• Such programs may also be encoded and transmitted using carrier signals adapted for transmission via wired, optical, and/or wireless networks conforming to a variety of protocols, including the Internet. As such, a computer readable medium according to an embodiment of the present invention may be created using a data signal encoded with such programs. Computer readable media encoded with the program code may be packaged with a compatible device or provided separately from other devices (e.g., via Internet download). Any such computer readable medium may reside on or within a single computer product (e.g. a hard drive, a CD, or an entire computer system), and may be present on or within different computer products within a system or network. A computer system may include a monitor, printer, or other suitable display for providing any of the results mentioned herein to a user.
  • Any of the methods described herein may be totally or partially performed with a computer system including one or more processors, which can be configured to perform the steps. Thus, embodiments can be directed to computer systems configured to perform the steps of any of the methods described herein, potentially with different components performing a respective steps or a respective group of steps. Although presented as numbered steps, steps of methods herein can be performed at a same time or in a different order. Additionally, portions of these steps may be used with portions of other steps from other methods. Also, all or portions of a step may be optional. Additionally, any of the steps of any of the methods can be performed with modules, circuits, or other means for performing these steps.
  • The specific details of particular embodiments may be combined in any suitable manner without departing from the spirit and scope of embodiments of the invention. However, other embodiments of the invention may be directed to specific embodiments relating to each individual aspect, or specific combinations of these individual aspects.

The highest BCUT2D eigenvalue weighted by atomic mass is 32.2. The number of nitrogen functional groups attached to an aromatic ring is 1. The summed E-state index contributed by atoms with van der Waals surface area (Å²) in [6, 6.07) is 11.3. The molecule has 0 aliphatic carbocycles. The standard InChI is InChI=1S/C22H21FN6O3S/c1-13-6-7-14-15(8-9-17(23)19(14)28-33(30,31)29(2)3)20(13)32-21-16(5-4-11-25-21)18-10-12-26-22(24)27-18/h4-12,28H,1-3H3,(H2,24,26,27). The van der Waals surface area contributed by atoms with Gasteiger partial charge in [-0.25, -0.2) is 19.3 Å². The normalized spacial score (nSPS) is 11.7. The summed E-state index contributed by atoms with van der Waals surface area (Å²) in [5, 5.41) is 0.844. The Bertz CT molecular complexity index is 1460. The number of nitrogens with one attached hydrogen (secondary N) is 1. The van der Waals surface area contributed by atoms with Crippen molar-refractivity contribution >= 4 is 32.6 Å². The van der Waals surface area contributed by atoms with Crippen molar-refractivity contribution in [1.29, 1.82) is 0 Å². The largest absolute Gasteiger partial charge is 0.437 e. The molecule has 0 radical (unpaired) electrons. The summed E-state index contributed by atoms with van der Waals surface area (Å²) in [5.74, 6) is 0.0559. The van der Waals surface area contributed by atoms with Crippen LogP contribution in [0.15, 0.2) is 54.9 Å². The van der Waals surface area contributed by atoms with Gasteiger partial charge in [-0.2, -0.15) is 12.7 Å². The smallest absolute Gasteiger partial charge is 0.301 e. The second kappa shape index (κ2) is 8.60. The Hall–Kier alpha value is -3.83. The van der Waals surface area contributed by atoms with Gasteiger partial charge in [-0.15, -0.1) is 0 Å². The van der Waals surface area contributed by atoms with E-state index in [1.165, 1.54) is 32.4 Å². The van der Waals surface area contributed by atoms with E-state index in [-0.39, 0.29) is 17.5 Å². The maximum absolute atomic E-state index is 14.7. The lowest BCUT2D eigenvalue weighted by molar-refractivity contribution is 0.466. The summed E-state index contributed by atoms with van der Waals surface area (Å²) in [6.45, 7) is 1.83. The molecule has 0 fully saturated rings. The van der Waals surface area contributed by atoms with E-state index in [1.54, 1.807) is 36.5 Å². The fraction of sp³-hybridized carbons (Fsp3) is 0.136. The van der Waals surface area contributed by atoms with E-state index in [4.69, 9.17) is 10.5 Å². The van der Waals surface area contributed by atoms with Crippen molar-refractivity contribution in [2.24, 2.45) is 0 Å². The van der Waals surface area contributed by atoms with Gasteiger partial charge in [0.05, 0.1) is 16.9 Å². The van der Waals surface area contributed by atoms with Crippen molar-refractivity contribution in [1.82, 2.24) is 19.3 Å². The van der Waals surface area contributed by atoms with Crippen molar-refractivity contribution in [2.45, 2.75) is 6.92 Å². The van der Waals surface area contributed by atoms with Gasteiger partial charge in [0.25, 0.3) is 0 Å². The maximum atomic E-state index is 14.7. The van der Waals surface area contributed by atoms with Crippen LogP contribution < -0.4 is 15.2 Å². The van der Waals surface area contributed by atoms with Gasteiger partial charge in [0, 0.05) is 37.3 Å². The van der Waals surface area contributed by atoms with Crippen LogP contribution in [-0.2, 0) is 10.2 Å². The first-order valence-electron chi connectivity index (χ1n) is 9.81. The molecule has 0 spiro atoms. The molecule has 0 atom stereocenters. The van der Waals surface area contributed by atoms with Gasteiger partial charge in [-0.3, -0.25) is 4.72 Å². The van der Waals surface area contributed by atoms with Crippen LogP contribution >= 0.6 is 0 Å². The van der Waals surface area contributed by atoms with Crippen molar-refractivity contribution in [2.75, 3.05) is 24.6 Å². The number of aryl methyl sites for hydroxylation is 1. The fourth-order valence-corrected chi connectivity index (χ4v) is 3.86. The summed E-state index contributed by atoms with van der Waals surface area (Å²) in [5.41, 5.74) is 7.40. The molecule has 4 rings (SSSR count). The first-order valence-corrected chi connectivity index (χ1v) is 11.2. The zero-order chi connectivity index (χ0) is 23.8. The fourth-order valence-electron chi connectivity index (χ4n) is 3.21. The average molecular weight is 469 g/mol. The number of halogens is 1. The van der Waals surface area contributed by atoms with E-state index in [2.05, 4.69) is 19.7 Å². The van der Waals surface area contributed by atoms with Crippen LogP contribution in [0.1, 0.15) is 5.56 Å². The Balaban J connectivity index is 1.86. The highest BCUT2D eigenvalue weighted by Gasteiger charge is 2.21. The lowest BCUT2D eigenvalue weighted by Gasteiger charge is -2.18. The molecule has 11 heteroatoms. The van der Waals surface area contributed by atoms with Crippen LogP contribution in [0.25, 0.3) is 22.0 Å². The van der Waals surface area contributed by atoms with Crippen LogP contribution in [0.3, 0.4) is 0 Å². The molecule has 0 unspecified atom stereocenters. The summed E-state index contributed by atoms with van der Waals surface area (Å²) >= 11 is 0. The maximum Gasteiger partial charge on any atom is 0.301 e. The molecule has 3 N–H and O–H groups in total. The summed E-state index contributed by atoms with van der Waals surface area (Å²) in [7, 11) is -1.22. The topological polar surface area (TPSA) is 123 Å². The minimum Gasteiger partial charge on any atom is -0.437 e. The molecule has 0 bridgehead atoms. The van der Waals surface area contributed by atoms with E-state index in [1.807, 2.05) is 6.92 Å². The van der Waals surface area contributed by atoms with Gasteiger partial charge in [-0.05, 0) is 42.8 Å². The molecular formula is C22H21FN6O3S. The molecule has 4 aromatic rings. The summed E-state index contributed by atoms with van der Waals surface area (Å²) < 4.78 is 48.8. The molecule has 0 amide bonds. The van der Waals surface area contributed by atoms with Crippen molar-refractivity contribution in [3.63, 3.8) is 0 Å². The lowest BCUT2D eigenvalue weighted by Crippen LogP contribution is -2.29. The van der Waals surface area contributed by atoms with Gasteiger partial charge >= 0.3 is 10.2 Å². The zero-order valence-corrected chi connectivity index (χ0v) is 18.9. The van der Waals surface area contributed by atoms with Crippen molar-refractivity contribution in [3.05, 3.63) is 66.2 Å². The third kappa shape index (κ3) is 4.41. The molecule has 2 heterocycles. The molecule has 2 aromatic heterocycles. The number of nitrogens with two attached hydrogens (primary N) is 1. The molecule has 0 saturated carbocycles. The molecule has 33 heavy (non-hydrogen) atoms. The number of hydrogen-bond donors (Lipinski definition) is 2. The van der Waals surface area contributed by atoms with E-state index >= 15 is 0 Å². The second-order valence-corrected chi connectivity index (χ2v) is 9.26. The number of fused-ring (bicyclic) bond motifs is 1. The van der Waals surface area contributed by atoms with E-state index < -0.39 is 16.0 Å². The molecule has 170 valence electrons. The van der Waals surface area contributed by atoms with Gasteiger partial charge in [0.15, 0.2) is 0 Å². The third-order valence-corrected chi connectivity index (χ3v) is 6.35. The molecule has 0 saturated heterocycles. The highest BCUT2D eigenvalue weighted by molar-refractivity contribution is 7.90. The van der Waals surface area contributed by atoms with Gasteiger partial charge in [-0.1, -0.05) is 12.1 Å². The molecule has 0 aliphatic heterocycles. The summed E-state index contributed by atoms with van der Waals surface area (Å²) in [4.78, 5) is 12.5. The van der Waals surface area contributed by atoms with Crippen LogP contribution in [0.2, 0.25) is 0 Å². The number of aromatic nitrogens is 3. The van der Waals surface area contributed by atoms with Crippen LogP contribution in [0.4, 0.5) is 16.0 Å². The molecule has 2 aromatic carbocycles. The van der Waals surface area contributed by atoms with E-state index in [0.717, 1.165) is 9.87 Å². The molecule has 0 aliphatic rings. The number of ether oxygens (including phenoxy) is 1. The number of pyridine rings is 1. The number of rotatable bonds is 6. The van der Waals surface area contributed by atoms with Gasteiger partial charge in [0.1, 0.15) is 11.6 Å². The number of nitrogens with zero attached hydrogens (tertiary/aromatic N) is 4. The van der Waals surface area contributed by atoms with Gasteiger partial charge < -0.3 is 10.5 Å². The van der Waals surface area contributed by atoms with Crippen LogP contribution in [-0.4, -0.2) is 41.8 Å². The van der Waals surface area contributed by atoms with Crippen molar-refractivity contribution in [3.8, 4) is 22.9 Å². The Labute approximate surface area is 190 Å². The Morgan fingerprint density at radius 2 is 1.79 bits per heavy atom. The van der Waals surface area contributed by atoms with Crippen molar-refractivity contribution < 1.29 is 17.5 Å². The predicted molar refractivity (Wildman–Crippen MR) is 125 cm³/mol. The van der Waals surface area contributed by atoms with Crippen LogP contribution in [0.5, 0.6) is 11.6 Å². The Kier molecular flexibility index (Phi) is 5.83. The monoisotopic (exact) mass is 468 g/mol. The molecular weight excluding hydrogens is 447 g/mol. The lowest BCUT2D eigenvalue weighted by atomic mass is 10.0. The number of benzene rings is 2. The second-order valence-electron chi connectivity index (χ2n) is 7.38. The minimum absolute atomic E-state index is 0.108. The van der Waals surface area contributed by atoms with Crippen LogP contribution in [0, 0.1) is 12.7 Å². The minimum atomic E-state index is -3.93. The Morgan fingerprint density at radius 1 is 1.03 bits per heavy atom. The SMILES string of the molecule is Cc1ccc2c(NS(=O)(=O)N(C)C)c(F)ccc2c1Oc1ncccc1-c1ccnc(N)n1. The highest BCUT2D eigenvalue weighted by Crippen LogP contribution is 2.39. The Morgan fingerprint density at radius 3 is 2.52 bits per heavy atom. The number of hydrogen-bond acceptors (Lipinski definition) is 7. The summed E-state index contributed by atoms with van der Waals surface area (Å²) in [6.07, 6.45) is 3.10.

• The above description of exemplary embodiments of the invention has been presented for the purposes of illustration and description. It is not intended to be exhaustive or to limit the invention to the precise form described, and many modifications and variations are possible in light of the teaching above. The embodiments were chosen and described in order to best explain the principles of the invention and its practical applications to thereby enable others skilled in the art to best utilize the invention in various embodiments and with various modifications as are suited to the particular use contemplated.
  • A recitation of “a”, “an” or “the” is intended to mean “one or more” unless specifically indicated to the contrary.
  • All patents, patent applications, publications, and descriptions mentioned here are incorporated by reference in their entirety for all purposes. None is admitted to be prior art.

Claims (18)

What is claimed is:
1. A method for motion capture, the method being implemented by a processor configured to execute machine-readable instructions, the method comprising:
obtaining a deep learning model;
obtaining training data and training the deep learning model using the training data, the training data including temporal and spatial information regarding one or more actors' motion captured previously;
receiving, from one or more motion capture sensors, real-time motion data for an actor's movement; and
estimating motion information regarding the actor's motion based on the received motion data using the deep learning model.